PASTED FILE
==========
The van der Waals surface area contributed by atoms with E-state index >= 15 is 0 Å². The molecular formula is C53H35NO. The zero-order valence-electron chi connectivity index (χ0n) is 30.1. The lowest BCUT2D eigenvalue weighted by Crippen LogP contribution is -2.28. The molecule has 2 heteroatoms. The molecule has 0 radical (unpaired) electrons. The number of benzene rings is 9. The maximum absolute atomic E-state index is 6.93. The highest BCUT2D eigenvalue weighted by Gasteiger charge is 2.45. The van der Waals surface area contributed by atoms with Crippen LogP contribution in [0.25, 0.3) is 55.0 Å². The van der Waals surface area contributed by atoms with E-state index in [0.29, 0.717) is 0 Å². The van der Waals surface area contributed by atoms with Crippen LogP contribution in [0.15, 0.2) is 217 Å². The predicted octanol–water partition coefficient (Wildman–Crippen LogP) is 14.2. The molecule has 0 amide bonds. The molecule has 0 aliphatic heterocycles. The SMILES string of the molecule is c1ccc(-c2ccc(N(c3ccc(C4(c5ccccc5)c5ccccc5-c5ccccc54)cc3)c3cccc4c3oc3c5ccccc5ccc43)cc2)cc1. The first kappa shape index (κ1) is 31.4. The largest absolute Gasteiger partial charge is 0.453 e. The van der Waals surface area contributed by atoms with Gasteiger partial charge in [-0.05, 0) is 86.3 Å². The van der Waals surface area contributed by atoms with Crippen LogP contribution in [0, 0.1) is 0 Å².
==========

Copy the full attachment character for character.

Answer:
The van der Waals surface area contributed by atoms with E-state index >= 15 is 0 Å². The molecular formula is C53H35NO. The zero-order valence-electron chi connectivity index (χ0n) is 30.1. The lowest BCUT2D eigenvalue weighted by Crippen LogP contribution is -2.28. The molecule has 2 heteroatoms. The molecule has 0 radical (unpaired) electrons. The number of benzene rings is 9. The maximum absolute atomic E-state index is 6.93. The highest BCUT2D eigenvalue weighted by Gasteiger charge is 2.45. The van der Waals surface area contributed by atoms with Crippen LogP contribution in [0.25, 0.3) is 55.0 Å². The van der Waals surface area contributed by atoms with E-state index in [0.29, 0.717) is 0 Å². The van der Waals surface area contributed by atoms with Crippen LogP contribution in [0.15, 0.2) is 217 Å². The predicted octanol–water partition coefficient (Wildman–Crippen LogP) is 14.2. The molecule has 0 amide bonds. The molecule has 0 aliphatic heterocycles. The SMILES string of the molecule is c1ccc(-c2ccc(N(c3ccc(C4(c5ccccc5)c5ccccc5-c5ccccc54)cc3)c3cccc4c3oc3c5ccccc5ccc43)cc2)cc1. The first kappa shape index (κ1) is 31.4. The largest absolute Gasteiger partial charge is 0.453 e. The van der Waals surface area contributed by atoms with Gasteiger partial charge in [-0.05, 0) is 86.3 Å². The van der Waals surface area contributed by atoms with Crippen LogP contribution in [0, 0.1) is 0 Å².